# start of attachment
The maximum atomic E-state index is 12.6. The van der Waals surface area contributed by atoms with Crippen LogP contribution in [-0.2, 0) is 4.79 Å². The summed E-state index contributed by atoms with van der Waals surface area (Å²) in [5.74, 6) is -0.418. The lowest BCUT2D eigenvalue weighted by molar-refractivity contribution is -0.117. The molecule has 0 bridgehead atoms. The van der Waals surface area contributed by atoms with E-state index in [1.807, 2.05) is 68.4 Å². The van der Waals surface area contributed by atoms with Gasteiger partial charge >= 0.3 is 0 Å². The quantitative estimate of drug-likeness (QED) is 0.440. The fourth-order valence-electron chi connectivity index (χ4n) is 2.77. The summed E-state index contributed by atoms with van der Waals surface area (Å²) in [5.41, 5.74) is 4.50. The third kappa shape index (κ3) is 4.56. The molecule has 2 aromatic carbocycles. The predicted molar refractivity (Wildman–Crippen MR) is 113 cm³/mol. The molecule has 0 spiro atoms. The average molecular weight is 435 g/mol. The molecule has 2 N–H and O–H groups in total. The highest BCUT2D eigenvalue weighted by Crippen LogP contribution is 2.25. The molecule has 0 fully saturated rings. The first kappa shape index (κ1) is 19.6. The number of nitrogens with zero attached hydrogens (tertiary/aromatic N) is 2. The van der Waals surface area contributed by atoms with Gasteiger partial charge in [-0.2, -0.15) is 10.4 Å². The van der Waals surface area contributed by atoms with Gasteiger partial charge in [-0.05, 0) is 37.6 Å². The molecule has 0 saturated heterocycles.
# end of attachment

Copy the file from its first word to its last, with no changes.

The maximum atomic E-state index is 12.6. The van der Waals surface area contributed by atoms with Crippen LogP contribution in [-0.2, 0) is 4.79 Å². The summed E-state index contributed by atoms with van der Waals surface area (Å²) in [5.74, 6) is -0.418. The lowest BCUT2D eigenvalue weighted by molar-refractivity contribution is -0.117. The molecule has 0 bridgehead atoms. The van der Waals surface area contributed by atoms with E-state index in [1.807, 2.05) is 68.4 Å². The van der Waals surface area contributed by atoms with Gasteiger partial charge >= 0.3 is 0 Å². The quantitative estimate of drug-likeness (QED) is 0.440. The fourth-order valence-electron chi connectivity index (χ4n) is 2.77. The summed E-state index contributed by atoms with van der Waals surface area (Å²) in [5.41, 5.74) is 4.50. The third kappa shape index (κ3) is 4.56. The molecule has 2 aromatic carbocycles. The predicted molar refractivity (Wildman–Crippen MR) is 113 cm³/mol. The molecule has 0 spiro atoms. The average molecular weight is 435 g/mol. The molecule has 2 N–H and O–H groups in total. The highest BCUT2D eigenvalue weighted by Crippen LogP contribution is 2.25. The molecule has 0 fully saturated rings. The first kappa shape index (κ1) is 19.6. The number of nitrogens with zero attached hydrogens (tertiary/aromatic N) is 2. The van der Waals surface area contributed by atoms with Gasteiger partial charge in [-0.2, -0.15) is 10.4 Å². The van der Waals surface area contributed by atoms with Gasteiger partial charge in [-0.05, 0) is 37.6 Å². The molecule has 0 saturated heterocycles.